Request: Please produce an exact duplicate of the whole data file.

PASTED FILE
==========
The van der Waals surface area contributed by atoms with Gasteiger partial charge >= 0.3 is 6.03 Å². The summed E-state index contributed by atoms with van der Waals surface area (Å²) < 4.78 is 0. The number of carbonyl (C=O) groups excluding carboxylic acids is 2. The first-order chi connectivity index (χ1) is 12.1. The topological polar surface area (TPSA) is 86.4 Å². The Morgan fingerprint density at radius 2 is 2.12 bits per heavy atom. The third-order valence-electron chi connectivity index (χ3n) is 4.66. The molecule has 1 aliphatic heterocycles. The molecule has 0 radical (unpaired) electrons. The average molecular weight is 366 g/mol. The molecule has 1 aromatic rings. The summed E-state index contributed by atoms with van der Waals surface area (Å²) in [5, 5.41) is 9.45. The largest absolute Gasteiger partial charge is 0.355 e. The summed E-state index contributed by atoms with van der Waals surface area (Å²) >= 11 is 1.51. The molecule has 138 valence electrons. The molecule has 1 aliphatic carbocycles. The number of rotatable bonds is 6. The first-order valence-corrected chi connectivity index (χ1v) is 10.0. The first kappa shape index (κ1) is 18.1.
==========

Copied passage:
The van der Waals surface area contributed by atoms with Gasteiger partial charge >= 0.3 is 6.03 Å². The summed E-state index contributed by atoms with van der Waals surface area (Å²) < 4.78 is 0. The number of carbonyl (C=O) groups excluding carboxylic acids is 2. The first-order chi connectivity index (χ1) is 12.1. The topological polar surface area (TPSA) is 86.4 Å². The Morgan fingerprint density at radius 2 is 2.12 bits per heavy atom. The third-order valence-electron chi connectivity index (χ3n) is 4.66. The molecule has 1 aliphatic heterocycles. The molecule has 0 radical (unpaired) electrons. The average molecular weight is 366 g/mol. The molecule has 1 aromatic rings. The summed E-state index contributed by atoms with van der Waals surface area (Å²) in [5, 5.41) is 9.45. The largest absolute Gasteiger partial charge is 0.355 e. The summed E-state index contributed by atoms with van der Waals surface area (Å²) >= 11 is 1.51. The molecule has 138 valence electrons. The molecule has 1 aliphatic carbocycles. The number of rotatable bonds is 6. The first-order valence-corrected chi connectivity index (χ1v) is 10.0. The first kappa shape index (κ1) is 18.1.